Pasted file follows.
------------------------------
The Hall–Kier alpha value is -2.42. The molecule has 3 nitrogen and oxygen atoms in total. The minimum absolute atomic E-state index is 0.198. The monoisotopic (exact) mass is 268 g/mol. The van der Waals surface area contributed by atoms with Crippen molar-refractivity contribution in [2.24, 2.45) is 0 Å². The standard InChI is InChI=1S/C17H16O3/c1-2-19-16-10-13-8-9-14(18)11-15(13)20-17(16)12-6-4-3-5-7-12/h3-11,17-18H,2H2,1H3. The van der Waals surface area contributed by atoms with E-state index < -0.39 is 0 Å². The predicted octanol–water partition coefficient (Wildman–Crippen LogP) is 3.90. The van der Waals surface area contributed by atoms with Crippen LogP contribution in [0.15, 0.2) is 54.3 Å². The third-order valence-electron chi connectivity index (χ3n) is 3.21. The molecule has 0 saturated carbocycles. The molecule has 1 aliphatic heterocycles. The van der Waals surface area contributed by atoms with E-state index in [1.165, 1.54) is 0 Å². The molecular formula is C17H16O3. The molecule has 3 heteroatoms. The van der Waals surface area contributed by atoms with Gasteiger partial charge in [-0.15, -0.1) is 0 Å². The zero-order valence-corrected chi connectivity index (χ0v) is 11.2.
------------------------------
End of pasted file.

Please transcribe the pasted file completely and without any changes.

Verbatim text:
The Hall–Kier alpha value is -2.42. The molecule has 3 nitrogen and oxygen atoms in total. The minimum absolute atomic E-state index is 0.198. The monoisotopic (exact) mass is 268 g/mol. The van der Waals surface area contributed by atoms with Crippen molar-refractivity contribution in [2.24, 2.45) is 0 Å². The standard InChI is InChI=1S/C17H16O3/c1-2-19-16-10-13-8-9-14(18)11-15(13)20-17(16)12-6-4-3-5-7-12/h3-11,17-18H,2H2,1H3. The van der Waals surface area contributed by atoms with E-state index < -0.39 is 0 Å². The predicted octanol–water partition coefficient (Wildman–Crippen LogP) is 3.90. The van der Waals surface area contributed by atoms with Crippen LogP contribution in [0.15, 0.2) is 54.3 Å². The third-order valence-electron chi connectivity index (χ3n) is 3.21. The molecule has 0 saturated carbocycles. The molecule has 1 aliphatic heterocycles. The van der Waals surface area contributed by atoms with E-state index in [1.165, 1.54) is 0 Å². The molecular formula is C17H16O3. The molecule has 3 heteroatoms. The van der Waals surface area contributed by atoms with Gasteiger partial charge in [-0.15, -0.1) is 0 Å². The zero-order valence-corrected chi connectivity index (χ0v) is 11.2.